Skip to main content

Developer tool for running the Determined cluster

Project description


A developer tool for running the Determined cluster.

Configuring and Running

You can run the code from the git root by running python -m devcluster, or install it into your python environment with pip install -e . and then just call devcluster by itself.

The first time you run it, it will give you the option to automatically install the default configuration file (see devcluster/example.yaml).

By default, devcluster needs to run from the root of a determined source tree. You can do this in one of a few ways:

  • always run devcluster from the root of your determined source tree
  • set cwd: /path/to/determined to run devcluster from anywhere
  • run devcluster with the -C /path/to/determined option

You can either specify a config file via the --config or -c option, or devcluster will try to read the default config file at ~/.devcluster.yaml.

How devcluster Works

devcluster runs a cluster with a linear dependency graph of stages. With the default config (devcluster/example.yaml), those stages are:

  • DEAD
  • DB

Because of the linear dependency graph, the DB stage can run by itself, the MASTER stage is only started after DB is already up, and the AGENT is only started after the MASTER is up. The DEAD stage indicates that nothing is running. The non-DEAD stages correspond to the stages setting in your config file.

The status bar has two rows. The first row is the state row. It shows all of the stages in your dependency graph. All active stages are highlighted orange. There is also a 'target state', which is indicated by a less-than character (<). You set the target state by pressing the key corresponding to a particular stage.

When the target state is modified, devcluster will walk up or down the stage list, starting or killing processes as needed to reach the target stage. In the default configuration, the MASTER and AGENT stages are rebuilt each time they are started.

A common pattern during development might be to:

  • make a change to the master code
  • press 1 to set the target state to DB (killing the MASTER and the AGENT)
  • press 3 to set the target state back to AGENT (rebuilding/restarting the MASTER and AGENT on the way).

The second row in the status bar is the logging row. Every stage collects a separate stream of logs, and each stream can be toggled by pressing the corresponding keys.


  • 1-3 set target states for the cluster (as shown in the status bar)
  • !-# toggle logs for the corresponding stage (as shown in the status bar)
  • q or ctrl+c once to quit, or twice to force-quit (which may leave dangling processes or docker containers laying around)
  • u/d will scroll up/down, and U/D will scroll up/down faster Scrolling support is only partially line-aware; it will scroll by literal log chunks, which may each be more or less than a line
  • x will reset scrolling to continue following logs
  • Spacebar will emit a visual separator with a timestamp to the console stream.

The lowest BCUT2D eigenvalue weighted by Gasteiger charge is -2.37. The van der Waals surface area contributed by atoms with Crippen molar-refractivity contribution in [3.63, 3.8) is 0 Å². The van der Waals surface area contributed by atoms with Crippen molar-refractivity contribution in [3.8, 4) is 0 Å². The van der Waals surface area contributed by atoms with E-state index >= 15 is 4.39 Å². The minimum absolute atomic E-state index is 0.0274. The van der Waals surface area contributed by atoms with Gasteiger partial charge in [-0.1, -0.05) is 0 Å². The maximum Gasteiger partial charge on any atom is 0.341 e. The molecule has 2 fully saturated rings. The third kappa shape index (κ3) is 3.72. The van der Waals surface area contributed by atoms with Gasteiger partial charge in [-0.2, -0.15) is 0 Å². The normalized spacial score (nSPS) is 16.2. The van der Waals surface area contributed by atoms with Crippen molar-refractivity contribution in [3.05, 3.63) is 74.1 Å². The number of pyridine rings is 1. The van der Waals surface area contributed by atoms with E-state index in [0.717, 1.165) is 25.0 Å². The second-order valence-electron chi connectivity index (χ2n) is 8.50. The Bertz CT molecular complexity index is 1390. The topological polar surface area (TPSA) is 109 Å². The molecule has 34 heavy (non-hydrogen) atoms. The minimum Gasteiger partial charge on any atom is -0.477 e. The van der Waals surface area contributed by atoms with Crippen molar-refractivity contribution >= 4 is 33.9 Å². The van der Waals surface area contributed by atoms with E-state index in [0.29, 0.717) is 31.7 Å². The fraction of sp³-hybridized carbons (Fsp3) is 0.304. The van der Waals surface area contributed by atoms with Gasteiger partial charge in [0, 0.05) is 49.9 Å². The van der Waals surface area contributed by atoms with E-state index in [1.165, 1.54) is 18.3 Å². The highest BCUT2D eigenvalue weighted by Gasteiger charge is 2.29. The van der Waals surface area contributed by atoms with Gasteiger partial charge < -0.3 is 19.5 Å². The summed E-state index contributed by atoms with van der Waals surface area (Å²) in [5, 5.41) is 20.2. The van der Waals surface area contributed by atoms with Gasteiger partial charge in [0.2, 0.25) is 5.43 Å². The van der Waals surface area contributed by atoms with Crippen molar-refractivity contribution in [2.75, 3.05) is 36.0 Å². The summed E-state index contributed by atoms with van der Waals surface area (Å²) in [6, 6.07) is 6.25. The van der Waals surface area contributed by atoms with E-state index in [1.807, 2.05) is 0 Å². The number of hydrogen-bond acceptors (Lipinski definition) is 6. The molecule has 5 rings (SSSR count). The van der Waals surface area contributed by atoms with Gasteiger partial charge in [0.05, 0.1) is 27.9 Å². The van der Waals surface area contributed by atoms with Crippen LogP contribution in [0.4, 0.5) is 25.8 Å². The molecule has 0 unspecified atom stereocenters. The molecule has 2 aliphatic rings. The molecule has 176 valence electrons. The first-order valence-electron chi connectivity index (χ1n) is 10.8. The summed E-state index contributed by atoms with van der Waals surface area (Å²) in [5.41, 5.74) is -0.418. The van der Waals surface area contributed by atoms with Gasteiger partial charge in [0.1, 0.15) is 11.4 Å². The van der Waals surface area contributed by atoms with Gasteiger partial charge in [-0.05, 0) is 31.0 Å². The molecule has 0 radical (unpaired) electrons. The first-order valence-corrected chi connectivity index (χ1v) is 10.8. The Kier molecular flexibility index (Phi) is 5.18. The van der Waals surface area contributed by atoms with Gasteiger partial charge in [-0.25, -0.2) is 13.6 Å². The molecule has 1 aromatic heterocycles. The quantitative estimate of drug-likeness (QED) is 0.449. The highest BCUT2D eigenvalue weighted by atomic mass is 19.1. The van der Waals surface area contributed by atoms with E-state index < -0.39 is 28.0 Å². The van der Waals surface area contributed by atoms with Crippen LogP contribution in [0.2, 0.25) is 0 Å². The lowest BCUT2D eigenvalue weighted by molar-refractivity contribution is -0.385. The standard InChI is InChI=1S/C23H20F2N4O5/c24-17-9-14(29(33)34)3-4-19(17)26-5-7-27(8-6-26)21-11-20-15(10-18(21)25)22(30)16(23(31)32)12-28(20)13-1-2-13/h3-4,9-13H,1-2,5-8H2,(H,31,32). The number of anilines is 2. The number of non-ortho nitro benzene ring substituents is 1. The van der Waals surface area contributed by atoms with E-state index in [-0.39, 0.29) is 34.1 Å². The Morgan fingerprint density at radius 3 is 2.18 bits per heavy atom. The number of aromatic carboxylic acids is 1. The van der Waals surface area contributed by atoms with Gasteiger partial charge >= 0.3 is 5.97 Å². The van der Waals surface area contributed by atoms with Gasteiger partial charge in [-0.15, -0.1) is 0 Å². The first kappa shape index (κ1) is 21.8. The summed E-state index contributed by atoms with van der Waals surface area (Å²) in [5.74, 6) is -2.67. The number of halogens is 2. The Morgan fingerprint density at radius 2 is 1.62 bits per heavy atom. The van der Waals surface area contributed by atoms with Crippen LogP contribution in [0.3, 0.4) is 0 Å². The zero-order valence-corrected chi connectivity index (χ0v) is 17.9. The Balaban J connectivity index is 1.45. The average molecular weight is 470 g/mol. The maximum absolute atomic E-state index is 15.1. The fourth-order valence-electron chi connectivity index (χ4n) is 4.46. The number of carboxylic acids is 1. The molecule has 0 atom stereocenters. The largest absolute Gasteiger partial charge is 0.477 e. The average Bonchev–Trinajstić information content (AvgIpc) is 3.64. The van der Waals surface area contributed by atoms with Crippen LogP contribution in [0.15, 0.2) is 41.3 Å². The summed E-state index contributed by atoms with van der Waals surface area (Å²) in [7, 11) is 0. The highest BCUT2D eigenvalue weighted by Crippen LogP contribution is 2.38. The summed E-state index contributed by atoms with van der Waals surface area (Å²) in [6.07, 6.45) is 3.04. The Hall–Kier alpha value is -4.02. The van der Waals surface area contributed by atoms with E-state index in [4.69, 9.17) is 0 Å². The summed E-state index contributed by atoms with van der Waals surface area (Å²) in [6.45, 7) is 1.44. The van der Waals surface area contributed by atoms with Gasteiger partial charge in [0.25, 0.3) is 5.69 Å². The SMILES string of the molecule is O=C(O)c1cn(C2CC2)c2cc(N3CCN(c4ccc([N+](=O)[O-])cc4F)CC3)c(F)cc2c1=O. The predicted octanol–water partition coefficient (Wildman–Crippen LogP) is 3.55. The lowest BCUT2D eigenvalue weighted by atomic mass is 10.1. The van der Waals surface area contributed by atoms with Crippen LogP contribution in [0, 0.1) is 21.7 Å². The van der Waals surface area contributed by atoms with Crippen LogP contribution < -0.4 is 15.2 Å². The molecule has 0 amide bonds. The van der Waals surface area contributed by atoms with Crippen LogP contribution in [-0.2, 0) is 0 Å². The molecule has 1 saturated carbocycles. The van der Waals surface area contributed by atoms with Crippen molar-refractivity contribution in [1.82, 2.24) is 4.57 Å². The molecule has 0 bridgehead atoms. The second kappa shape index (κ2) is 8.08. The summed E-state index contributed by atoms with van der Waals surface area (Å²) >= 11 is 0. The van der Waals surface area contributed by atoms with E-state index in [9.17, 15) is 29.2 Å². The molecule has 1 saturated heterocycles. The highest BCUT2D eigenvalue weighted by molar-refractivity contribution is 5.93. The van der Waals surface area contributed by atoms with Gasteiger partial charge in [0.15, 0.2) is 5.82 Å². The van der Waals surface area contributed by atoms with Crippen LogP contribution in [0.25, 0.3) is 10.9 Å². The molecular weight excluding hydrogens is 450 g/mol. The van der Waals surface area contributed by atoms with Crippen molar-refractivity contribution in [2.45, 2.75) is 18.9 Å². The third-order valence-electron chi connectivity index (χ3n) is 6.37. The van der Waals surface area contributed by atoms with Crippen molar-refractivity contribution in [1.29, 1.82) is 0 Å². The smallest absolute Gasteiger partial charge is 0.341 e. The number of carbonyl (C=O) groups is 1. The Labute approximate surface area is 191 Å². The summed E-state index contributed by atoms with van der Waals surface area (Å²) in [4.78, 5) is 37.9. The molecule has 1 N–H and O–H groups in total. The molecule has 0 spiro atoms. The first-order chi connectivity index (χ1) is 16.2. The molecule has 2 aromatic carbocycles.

• With the default configuration, the keys p, w, and c will trigger building the python harness, webui, and docs, respectively.

Server/Client Mode

You can run devcluster as a headless server with various configurations for listening for clients:

# listen on
devcluster --quiet --listen 1234

# listen on localhost:1234
devcluster -q -l

# listen on a unix socket
devcluster -q -l /path/to/socket

# listen on the default unix socket (/tmp/devcluster/sock)
devcluster -q

# configure multiple listeners
devcluster -q -l 1234 /path/to/socket

Sending a SIGINT (via ctrl+c) or a SIGTERM (via kill) to the headless server will close it.

You can then connect the UI to a headless server:

devcluster 1234
devcluster host:1234
devcluster /path/to/socket

In client mode, pressing q or ctrl+c will only close the UI; it will not affect the server.

Oneshot Mode

You can run devcluster in a special oneshot mode (-1/--oneshot), suitable for automated usage. In automated mode, the stdout from devcluster will be suitable for redirecting to a file, and the stderr will emit the line:

devcluster is up

to indicate when the cluster is ready for use.


devcluster tries as much as possible to be a standalone tool for running arbitrary versions of the Determined cluster. It is tested as far back as v0.12.3.

Some defaults are kept up-to-date with tip-of-master to simplify the config file for the most-common use case, but in general preference was given to being configurable and explicit.


  • config file reloading

Project details

Download files

Download the file for your platform. If you're not sure which to choose, learn more about installing packages.

Source Distribution

devcluster-1.1.0.tar.gz (34.9 kB view hashes)

Uploaded Source

Built Distribution

devcluster-1.1.0-py3-none-any.whl (44.9 kB view hashes)

Uploaded Python 3

Supported by

AWS AWS Cloud computing and Security Sponsor Datadog Datadog Monitoring Fastly Fastly CDN Google Google Download Analytics Microsoft Microsoft PSF Sponsor Pingdom Pingdom Monitoring Sentry Sentry Error logging StatusPage StatusPage Status page